More often than not, first-time saxophonists have some experience playing the clarinet. In most band classrooms, students must first learn the clarinet before they can switch to saxophone. This is because the fundamentals of playing a single-reed instrument are stricter while playing the clarinet, as with the saxophone one can (and should) be looser with those guidelines to achieve a good sound. Whether your student has clarinet experience or is interested in beginning their musical journey with the saxophone, here are some things to keep in mind when considering if your student is ready for saxophone lessons in Seattle:
No Tone Holes
For young students interested in the clarinet, the biggest bar to their ability to play it is the tone holes on the instrument and whether a student’s hands are big enough to cover them. With the saxophone, that is not a concern at all! The saxophone has keys that are easy to press and do not require complete coverage by one’s fingers.
This one tends to be more obvious, but it is very important to consider when deciding on any instrument to learn: the saxophone is bigger than most woodwind instruments, and some students are not big enough to comfortably and properly hold it for their prospective saxophone lessons in Seattle. Here are three reasons why:
Their fingers must be able to individually reach slightly farther than a clarinet. For reference, I recommend that students do not begin learning the clarinet until ages 10-11 – which is the same recommendation I offer for young prospective saxophonists.
Saxophones require a neck strap, which connects at the back of the saxophone and relies on one’s neck strength to hold the instrument in place. It can be challenging for some students to maintain proper posture if they are struggling to even hold up the weight of the instrument. It is an easy temptation to slouch with this extra weight. If you feel that they will constantly be fighting this, your student may not be ready.
Saxophones are quite long compared to some other instruments. If your student is on the short side, they might have difficulties holding up the instrument properly. This is due to the fact that the instrument will be off to one’s right side when playing.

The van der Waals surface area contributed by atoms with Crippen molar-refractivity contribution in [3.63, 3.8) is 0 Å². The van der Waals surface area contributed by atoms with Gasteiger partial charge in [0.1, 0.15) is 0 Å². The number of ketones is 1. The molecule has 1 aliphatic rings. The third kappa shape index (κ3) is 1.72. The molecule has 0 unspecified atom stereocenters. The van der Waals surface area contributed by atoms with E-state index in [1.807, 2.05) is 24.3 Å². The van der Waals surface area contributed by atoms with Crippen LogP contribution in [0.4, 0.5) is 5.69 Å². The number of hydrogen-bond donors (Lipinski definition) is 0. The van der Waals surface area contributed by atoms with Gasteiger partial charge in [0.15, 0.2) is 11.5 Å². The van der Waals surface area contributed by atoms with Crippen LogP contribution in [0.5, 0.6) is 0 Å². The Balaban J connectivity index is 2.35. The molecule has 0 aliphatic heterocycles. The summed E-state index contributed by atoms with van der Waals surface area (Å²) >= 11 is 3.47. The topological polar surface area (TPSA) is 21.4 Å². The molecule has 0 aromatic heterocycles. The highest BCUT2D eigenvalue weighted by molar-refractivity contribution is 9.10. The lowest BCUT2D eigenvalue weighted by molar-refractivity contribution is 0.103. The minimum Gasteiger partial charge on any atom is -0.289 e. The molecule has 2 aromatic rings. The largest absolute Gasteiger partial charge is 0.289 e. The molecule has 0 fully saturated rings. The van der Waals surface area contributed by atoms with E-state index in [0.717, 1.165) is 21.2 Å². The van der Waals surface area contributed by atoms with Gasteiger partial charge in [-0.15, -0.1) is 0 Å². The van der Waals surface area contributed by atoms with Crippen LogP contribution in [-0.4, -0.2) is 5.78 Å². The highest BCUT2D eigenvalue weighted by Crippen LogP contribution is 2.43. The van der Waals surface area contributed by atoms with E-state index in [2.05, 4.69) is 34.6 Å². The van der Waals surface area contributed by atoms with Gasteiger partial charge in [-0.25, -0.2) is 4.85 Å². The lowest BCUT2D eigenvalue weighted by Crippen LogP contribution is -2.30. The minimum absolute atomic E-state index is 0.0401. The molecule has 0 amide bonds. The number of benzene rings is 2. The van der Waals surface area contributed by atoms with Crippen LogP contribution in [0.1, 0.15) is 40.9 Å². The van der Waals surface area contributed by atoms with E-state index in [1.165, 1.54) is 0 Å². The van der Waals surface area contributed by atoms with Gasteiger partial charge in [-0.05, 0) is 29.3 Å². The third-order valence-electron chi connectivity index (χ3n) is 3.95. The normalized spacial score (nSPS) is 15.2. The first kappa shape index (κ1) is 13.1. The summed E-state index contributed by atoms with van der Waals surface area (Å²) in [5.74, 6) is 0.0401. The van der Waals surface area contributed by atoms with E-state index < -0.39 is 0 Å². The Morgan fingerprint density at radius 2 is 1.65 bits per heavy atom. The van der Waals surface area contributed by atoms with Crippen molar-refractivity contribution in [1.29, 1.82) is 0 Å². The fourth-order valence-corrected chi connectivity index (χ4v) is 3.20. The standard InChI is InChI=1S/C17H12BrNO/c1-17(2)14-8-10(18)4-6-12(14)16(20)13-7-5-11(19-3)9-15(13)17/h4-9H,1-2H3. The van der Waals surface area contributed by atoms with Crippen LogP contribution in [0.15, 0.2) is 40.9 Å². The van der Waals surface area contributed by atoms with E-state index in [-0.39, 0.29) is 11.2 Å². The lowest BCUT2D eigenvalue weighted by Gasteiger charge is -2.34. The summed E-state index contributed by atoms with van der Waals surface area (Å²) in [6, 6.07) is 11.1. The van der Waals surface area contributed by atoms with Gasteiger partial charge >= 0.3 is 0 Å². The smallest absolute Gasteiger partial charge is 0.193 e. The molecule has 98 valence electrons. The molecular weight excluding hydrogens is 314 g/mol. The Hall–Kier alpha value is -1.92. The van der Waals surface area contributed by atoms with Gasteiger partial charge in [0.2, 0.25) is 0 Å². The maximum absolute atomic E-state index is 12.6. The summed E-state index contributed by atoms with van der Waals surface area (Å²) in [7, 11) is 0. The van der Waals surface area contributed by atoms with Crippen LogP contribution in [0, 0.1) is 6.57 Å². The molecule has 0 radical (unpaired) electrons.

Price should always be considered when deciding on whether you and your family are ready to start on any new instrument. Thankfully, student instruments tend to be all-around affordable. Compared to other wind instruments, saxophones tend to be around the middle to high end of the price spectrum.
There are a lot of keys, rods, and other contraptions on all varieties of saxophone that stick out and are easy to accidentally break. As with any other instrument, each one of these bits has significant importance. Depending on which part gets broken, it may even be impossible to make any sound on the instrument. Be sure to impart unto your student the importance of taking care of the instrument, being careful to not bump it against the legs of the chair (this one is easy, as part of the instrument hangs next to their chair) and to slowly assemble/disassemble it every time they play it. As mentioned above, your saxophone was not cheap! Be sure to make sure your student understands that they need to take extra special care of the instrument. This also includes swabbing the instrument for moisture after every single usage!
Saxophones come in a wide variety of sizes, and generally students start with an alto or tenor saxophone. Alto and tenor saxophones have different functions in band, particularly due to the fact that the tenor plays lower than alto, as it is larger. Sometimes, a student as young as 9 may be able to comfortably hold an alto saxophone! This is not often the case, but I have seen it before.
Learning the saxophone is awesome! But considering all of the above factors, I generally advise that students be at least 10-11 years old. If you feel that your student meets all of the recommendations I’ve offered, even if they are younger than the recommended age, then they are likely ready to enroll in lessons with a Seattle saxophone teacher.
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By Brian Schappals